I fancied Barney Roy to overturn Churchill in the 2000 Guineas, but the race didn’t work out for Richard Hannon’s colt that day. Since then, he has reversed the form comfortably at Royal Ascot, when landing the St James’s Palace Stakes.
Stamina has been proved too, with a tenacious effort behind Ulysses, in the aforementioned Eclipse. That was a really heroic effort, and he is very much respected, running the same distance, but on a slightly easier track at York.
The other three-year-old in the contest is Shutter Speed. John Gosden holds her in the highest regard, but her run in France was disappointing last time. She does have a course and distance win to her name, but she needs to be back to her best to be a factor here.
Despite a strong three-year-old challenge, it’s four-year-old Ulysses that will get my vote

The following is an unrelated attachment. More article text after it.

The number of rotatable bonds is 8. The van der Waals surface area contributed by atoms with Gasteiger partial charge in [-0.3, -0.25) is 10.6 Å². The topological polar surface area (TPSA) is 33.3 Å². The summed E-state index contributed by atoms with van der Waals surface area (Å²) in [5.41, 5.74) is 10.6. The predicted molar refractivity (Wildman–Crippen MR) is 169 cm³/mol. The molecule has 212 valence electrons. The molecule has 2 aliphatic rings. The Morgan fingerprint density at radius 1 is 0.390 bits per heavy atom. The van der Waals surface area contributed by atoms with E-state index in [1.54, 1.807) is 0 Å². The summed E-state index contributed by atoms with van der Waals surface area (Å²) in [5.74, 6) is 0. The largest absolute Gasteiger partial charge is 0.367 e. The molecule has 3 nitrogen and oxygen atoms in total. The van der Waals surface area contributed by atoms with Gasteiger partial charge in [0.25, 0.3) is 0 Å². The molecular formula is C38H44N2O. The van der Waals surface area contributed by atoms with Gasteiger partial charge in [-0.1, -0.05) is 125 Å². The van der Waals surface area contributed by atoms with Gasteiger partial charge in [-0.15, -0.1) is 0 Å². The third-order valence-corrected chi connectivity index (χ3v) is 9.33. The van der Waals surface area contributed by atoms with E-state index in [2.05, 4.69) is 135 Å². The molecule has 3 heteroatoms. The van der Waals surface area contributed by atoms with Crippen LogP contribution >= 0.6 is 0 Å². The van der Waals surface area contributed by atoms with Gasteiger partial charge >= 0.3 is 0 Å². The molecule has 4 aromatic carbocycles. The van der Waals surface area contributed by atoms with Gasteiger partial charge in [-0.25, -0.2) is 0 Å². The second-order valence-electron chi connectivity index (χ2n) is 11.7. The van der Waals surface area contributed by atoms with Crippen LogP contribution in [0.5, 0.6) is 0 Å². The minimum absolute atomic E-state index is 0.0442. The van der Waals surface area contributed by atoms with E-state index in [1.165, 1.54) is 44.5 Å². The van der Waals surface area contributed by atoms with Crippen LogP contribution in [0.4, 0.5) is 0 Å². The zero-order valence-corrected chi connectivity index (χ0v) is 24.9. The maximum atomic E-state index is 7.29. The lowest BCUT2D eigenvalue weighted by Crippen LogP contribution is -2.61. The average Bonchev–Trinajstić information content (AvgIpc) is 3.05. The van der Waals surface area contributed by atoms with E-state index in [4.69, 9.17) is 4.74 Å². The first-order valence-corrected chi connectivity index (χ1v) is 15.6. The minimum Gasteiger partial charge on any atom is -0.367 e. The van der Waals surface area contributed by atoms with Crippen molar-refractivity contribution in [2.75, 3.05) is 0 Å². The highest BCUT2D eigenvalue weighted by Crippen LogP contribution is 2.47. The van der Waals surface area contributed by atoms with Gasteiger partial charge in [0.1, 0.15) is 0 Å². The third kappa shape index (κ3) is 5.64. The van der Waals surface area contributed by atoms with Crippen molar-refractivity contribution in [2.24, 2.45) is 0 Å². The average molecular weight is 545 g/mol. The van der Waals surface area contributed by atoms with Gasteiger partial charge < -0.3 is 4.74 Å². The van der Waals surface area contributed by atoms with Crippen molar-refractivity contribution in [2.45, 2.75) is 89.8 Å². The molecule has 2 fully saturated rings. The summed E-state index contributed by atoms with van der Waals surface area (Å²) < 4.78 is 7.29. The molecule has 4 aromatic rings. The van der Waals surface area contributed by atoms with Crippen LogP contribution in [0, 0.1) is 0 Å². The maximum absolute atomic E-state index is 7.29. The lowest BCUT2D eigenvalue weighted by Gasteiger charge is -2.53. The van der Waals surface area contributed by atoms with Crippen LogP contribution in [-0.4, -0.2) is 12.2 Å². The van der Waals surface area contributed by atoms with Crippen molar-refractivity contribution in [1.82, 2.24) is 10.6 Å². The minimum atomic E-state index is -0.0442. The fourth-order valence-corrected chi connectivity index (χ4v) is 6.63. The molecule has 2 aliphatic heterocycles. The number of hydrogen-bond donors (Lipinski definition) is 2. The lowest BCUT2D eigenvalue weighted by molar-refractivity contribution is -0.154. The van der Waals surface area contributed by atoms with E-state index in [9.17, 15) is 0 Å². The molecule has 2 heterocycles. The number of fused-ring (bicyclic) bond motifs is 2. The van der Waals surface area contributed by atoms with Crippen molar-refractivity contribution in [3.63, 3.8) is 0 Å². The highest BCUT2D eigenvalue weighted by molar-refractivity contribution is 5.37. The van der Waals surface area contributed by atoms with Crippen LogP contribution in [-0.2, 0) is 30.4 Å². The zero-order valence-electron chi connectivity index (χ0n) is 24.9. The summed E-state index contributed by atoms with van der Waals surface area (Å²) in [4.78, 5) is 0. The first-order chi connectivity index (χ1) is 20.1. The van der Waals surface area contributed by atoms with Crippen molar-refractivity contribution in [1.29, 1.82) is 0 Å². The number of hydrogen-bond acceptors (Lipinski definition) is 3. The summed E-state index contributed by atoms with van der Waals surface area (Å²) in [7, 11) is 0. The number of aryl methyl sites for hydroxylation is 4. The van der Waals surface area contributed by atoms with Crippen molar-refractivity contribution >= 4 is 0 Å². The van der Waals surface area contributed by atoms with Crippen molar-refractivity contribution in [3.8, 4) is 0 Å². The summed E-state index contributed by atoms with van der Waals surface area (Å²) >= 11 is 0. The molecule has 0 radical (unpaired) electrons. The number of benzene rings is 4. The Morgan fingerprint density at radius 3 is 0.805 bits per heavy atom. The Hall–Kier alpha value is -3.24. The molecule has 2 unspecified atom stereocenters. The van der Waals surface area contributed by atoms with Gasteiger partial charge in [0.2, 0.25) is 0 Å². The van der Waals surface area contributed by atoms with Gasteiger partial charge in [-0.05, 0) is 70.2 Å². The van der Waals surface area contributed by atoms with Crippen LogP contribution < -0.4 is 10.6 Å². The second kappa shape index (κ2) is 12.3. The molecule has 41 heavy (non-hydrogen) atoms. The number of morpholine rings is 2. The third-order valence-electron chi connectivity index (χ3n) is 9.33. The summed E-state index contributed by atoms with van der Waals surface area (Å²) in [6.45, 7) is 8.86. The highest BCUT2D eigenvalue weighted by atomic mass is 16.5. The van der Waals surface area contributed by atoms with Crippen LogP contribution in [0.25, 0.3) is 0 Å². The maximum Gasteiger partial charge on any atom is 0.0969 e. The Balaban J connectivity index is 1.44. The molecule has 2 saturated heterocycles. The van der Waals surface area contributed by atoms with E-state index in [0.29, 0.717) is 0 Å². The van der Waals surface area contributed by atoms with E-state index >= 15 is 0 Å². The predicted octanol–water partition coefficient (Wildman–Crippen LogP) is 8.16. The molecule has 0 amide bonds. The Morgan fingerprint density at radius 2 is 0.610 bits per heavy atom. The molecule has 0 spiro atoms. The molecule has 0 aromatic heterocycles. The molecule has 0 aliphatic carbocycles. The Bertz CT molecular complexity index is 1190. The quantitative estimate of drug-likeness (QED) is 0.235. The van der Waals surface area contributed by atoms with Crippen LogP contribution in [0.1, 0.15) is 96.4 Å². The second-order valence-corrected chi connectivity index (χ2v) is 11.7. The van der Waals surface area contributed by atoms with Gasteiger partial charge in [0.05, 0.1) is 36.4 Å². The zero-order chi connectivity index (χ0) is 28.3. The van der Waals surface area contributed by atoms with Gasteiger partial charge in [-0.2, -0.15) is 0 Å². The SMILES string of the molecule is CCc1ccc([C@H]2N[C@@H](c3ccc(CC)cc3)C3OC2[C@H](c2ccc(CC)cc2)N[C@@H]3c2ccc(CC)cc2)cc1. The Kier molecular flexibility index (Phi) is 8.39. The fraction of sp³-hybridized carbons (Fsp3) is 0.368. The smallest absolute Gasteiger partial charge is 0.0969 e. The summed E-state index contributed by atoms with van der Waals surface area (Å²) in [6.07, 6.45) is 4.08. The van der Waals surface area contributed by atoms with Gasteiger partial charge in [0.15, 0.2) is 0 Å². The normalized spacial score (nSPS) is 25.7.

Sir Michael Stoute absolutely thrives with his older horses, and has demonstrated great patience and skill in placing this improving colt.
Ulysses travelled supremely well in the Group One Eclipse before just fending off Barney Roy, and again caught the eye in defeat to the magnificent Enable in the King George. He was the only horse that day that could get anywhere near the winner, before eventually falling some four-and-a-half lengths behind. That was still a tremendous effort though, and despite dropping down in distance, this will prove no problem to him. York is likely to suit him better, as he travels with such ease in his races.
Prediction: Ulysses to win the Juddmonte at 3/1
The Group One Darley Yorkshire Oaks see’s the girls take centre-stage on Thursday, but it is almost impossible to oppose Enable, who has simply been electrifying under Frankie Dettori.